This has been an excellent debate in which every speaker has commented on how much adult education is valued and how important it is in our society. While it is undoubtedly the case that there is an urgent need to reform and improve 16 to 19 year-old education, the focus of the White Paper on improving education and indeed training for 16 to 19 year-olds has obscured the Government's plans—if indeed they have any—for adult education, by which I mean education of all kinds for mature adults over the age of 21.

What saddens me greatly is that the emphasis on initial education for 16 to 19 year-old students has resulted in a serious failure to consider the importance of continuing education—lifelong education—which is often of its nature intermittent and fragmented, but none the worse for that. Nonetheless, it is highly significant for the education and social wellbeing of the country.

As my noble friend Lord McIntosh said, it is a huge movement and one that we should value. For example, the proportion of mature students aged over 21 in further education colleges is now very substantial. One would not have thought it from reading the White Paper. Those students engage in education for a very wide variety of motives, which may be professional, practical, recreational, or academic. Moreover, on any one course in adult education there will be students in the class who have all those different motives all mixed together. It may well be that during the course of such a class their motives will shift from initially being recreational to later being either academic or vocational.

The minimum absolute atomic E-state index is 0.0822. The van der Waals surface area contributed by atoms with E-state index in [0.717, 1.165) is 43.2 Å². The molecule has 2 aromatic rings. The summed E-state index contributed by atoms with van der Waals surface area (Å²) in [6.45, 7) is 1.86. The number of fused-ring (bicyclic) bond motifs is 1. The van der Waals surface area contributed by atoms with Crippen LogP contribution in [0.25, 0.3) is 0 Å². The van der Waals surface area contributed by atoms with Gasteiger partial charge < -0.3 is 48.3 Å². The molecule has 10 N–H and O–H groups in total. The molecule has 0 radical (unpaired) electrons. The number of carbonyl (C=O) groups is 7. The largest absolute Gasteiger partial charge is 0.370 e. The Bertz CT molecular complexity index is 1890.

In their main White Paper proposals the Government wish to secure equal status for academic and purely vocational studies. I do not wish in any way to disagree or dispute the approach. In many ways it is long overdue. But it is strangely at odds with the new division that is being introduced. Courses for adults which have a predetermined outcome—NVCQS, GCSEs, A levels, access to higher education, access to higher levels of further education, basic skills, literacy and numeracy and English for speakers of other languages—are to be funded by the new councils; those courses which relate to so-called leisure interests are expected to be self-financing. As many other speakers in this debate have said, that is a totally unrealistic and unworkable separation.